We know first-hand how amazing these fronts at Land’s End can be. In spring, this is one of the best places to see Puffins, Basking Sharks, and the elusive Risso’s Dolphins in Cornwall. As the summer arrives, we find Common Dolphins and Harbour Porpoise feeding here all day long. And the true stars of the show in this spot are the Bluefin Tuna. We have one of the most incredible locations for tuna in the UK, where we see their 500kg bodies leaping out of the water almost every day from August onwards! To top it all off, the Longships Lighthouse is home to one of the biggest summertime Grey Seal colonies in Cornwall. We cannot express how much we love Land’s End and several of our trips revolve around this area. You can check out the cape for yourself on our Land’s End Experience, North Coast Explorer, and our award-winning Rounding Cornwall trips.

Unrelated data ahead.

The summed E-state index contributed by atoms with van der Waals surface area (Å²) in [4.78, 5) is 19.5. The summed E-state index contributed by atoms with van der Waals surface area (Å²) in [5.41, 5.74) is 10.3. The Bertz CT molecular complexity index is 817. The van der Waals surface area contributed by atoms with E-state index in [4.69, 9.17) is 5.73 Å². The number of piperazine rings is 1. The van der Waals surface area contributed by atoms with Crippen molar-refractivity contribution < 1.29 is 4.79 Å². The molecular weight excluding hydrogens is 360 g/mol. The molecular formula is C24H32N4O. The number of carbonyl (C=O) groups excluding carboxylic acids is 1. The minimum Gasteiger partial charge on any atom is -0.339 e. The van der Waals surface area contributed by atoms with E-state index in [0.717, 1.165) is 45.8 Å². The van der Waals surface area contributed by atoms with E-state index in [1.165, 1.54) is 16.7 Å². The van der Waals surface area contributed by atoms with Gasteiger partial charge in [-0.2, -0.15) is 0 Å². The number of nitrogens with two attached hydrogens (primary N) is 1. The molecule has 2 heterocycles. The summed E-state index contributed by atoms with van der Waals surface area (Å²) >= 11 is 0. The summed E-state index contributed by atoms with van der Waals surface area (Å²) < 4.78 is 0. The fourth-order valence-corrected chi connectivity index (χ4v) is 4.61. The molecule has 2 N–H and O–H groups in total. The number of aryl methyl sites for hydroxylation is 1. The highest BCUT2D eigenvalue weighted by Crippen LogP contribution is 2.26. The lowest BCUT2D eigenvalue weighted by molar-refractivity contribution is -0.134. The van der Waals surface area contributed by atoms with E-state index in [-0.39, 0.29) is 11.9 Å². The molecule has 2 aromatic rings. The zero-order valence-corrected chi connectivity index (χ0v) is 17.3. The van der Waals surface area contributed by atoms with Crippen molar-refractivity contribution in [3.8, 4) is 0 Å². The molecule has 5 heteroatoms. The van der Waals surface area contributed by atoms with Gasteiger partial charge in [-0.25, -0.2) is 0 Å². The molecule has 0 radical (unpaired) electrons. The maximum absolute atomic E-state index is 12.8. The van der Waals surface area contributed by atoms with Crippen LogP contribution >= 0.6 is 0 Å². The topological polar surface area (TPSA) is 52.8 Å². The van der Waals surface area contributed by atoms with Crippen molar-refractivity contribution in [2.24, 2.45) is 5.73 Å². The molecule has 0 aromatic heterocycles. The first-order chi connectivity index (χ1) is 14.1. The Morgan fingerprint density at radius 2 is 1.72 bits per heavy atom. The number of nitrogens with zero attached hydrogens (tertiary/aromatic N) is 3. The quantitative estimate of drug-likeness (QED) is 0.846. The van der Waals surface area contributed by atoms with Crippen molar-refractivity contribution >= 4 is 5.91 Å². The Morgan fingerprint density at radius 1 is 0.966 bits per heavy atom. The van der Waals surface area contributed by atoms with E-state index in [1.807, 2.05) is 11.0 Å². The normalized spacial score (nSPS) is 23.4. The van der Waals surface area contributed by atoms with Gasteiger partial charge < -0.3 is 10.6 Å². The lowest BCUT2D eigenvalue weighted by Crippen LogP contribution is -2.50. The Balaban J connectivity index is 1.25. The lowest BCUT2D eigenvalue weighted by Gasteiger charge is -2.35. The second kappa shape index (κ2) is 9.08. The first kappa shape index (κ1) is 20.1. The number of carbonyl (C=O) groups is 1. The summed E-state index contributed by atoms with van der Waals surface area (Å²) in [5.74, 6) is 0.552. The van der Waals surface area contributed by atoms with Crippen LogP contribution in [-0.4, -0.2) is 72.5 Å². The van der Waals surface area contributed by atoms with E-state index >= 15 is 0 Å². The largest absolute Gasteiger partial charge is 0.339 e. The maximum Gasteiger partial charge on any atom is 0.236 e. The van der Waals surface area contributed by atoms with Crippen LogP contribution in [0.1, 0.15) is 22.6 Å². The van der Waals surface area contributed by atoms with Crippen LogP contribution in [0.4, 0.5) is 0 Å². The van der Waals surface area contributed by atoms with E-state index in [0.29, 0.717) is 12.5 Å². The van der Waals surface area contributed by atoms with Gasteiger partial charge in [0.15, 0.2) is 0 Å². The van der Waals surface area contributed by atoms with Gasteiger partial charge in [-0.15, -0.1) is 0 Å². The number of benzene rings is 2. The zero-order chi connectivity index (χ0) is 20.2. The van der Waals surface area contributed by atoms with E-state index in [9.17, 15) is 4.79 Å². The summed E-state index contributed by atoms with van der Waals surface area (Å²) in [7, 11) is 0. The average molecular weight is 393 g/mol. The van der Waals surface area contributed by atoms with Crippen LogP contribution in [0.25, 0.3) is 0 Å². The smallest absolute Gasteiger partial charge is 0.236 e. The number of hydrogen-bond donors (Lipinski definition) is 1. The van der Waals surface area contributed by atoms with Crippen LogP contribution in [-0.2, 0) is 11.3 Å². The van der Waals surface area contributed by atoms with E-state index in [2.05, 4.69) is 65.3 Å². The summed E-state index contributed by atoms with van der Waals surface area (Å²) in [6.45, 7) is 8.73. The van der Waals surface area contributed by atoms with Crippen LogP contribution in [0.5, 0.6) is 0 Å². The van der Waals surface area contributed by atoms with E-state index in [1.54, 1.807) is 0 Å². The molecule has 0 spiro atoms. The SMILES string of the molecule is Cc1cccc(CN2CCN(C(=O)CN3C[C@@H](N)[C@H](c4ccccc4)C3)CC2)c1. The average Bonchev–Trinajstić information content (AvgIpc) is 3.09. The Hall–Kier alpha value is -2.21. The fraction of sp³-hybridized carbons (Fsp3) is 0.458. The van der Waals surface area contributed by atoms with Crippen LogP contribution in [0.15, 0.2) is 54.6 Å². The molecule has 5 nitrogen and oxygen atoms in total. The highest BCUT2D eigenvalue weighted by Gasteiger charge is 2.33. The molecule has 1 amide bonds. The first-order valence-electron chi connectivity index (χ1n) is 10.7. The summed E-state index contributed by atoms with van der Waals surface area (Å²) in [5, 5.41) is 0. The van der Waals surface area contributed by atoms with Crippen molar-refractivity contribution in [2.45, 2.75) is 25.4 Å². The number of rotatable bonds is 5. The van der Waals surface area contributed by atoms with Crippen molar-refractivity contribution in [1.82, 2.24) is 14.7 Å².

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An Atlantic Giant Bluefin Tuna launching out of the water at Land’s End
Photo taken by Josh Wilson @oshuwilson

The next secret ingredient to our Cornish wildlife paradise is the seafloor itself. The south coast of West Cornwall is littered with seamounts, which, just like the name suggests, are towering hills underneath the surface. As the currents are squished around these seamounts, deep water is once again pushed to the surface. And just like at Land’s End, this brings plankton, then fish, then our beloved marine mammals. These are particularly good areas for whales and dolphins, since they’re found further offshore and so are better suited to these animals’ lifestyles.